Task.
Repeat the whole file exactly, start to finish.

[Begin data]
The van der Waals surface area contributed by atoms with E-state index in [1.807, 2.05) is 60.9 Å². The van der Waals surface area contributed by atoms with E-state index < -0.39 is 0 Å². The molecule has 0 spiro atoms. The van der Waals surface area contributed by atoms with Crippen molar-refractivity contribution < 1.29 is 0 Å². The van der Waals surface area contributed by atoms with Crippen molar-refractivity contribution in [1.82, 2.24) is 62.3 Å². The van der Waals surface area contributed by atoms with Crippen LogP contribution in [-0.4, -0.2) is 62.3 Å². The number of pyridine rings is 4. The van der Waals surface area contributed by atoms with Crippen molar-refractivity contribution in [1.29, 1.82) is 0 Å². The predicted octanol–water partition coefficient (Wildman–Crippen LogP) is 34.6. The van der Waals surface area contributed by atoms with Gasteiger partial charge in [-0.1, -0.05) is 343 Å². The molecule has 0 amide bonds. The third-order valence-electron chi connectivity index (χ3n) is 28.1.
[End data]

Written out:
The van der Waals surface area contributed by atoms with E-state index in [1.807, 2.05) is 60.9 Å². The van der Waals surface area contributed by atoms with E-state index < -0.39 is 0 Å². The molecule has 0 spiro atoms. The van der Waals surface area contributed by atoms with Crippen molar-refractivity contribution < 1.29 is 0 Å². The van der Waals surface area contributed by atoms with Crippen molar-refractivity contribution in [1.82, 2.24) is 62.3 Å². The van der Waals surface area contributed by atoms with Crippen LogP contribution in [-0.4, -0.2) is 62.3 Å². The number of pyridine rings is 4. The van der Waals surface area contributed by atoms with Crippen molar-refractivity contribution in [1.29, 1.82) is 0 Å². The predicted octanol–water partition coefficient (Wildman–Crippen LogP) is 34.6. The van der Waals surface area contributed by atoms with Gasteiger partial charge in [-0.1, -0.05) is 343 Å². The molecule has 0 amide bonds. The third-order valence-electron chi connectivity index (χ3n) is 28.1.